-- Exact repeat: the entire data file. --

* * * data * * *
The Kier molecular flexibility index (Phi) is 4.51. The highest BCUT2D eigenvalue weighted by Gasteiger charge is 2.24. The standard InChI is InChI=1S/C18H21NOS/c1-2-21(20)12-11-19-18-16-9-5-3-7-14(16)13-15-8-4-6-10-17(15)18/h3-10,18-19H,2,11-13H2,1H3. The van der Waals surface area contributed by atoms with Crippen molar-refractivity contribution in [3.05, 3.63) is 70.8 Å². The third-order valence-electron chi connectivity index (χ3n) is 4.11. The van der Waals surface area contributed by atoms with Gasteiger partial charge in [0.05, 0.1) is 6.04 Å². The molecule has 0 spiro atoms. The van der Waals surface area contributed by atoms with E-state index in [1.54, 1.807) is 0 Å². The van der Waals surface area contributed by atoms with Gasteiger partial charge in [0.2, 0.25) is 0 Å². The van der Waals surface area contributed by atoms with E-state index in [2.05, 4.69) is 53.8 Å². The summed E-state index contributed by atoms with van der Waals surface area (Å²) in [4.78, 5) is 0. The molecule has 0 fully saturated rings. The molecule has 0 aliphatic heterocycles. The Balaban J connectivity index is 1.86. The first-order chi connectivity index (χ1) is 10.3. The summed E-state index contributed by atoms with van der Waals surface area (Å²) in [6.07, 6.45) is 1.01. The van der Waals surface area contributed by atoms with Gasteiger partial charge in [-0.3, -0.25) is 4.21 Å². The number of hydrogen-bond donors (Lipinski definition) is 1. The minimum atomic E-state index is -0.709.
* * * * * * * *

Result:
The Kier molecular flexibility index (Phi) is 4.51. The highest BCUT2D eigenvalue weighted by Gasteiger charge is 2.24. The standard InChI is InChI=1S/C18H21NOS/c1-2-21(20)12-11-19-18-16-9-5-3-7-14(16)13-15-8-4-6-10-17(15)18/h3-10,18-19H,2,11-13H2,1H3. The van der Waals surface area contributed by atoms with Crippen molar-refractivity contribution in [3.05, 3.63) is 70.8 Å². The third-order valence-electron chi connectivity index (χ3n) is 4.11. The van der Waals surface area contributed by atoms with Gasteiger partial charge in [0.05, 0.1) is 6.04 Å². The molecule has 0 spiro atoms. The van der Waals surface area contributed by atoms with E-state index in [1.54, 1.807) is 0 Å². The van der Waals surface area contributed by atoms with Gasteiger partial charge in [0.2, 0.25) is 0 Å². The van der Waals surface area contributed by atoms with E-state index in [2.05, 4.69) is 53.8 Å². The summed E-state index contributed by atoms with van der Waals surface area (Å²) in [4.78, 5) is 0. The molecule has 0 fully saturated rings. The molecule has 0 aliphatic heterocycles. The Balaban J connectivity index is 1.86. The first-order chi connectivity index (χ1) is 10.3. The summed E-state index contributed by atoms with van der Waals surface area (Å²) in [6.07, 6.45) is 1.01. The van der Waals surface area contributed by atoms with Gasteiger partial charge in [-0.3, -0.25) is 4.21 Å². The number of hydrogen-bond donors (Lipinski definition) is 1. The minimum atomic E-state index is -0.709.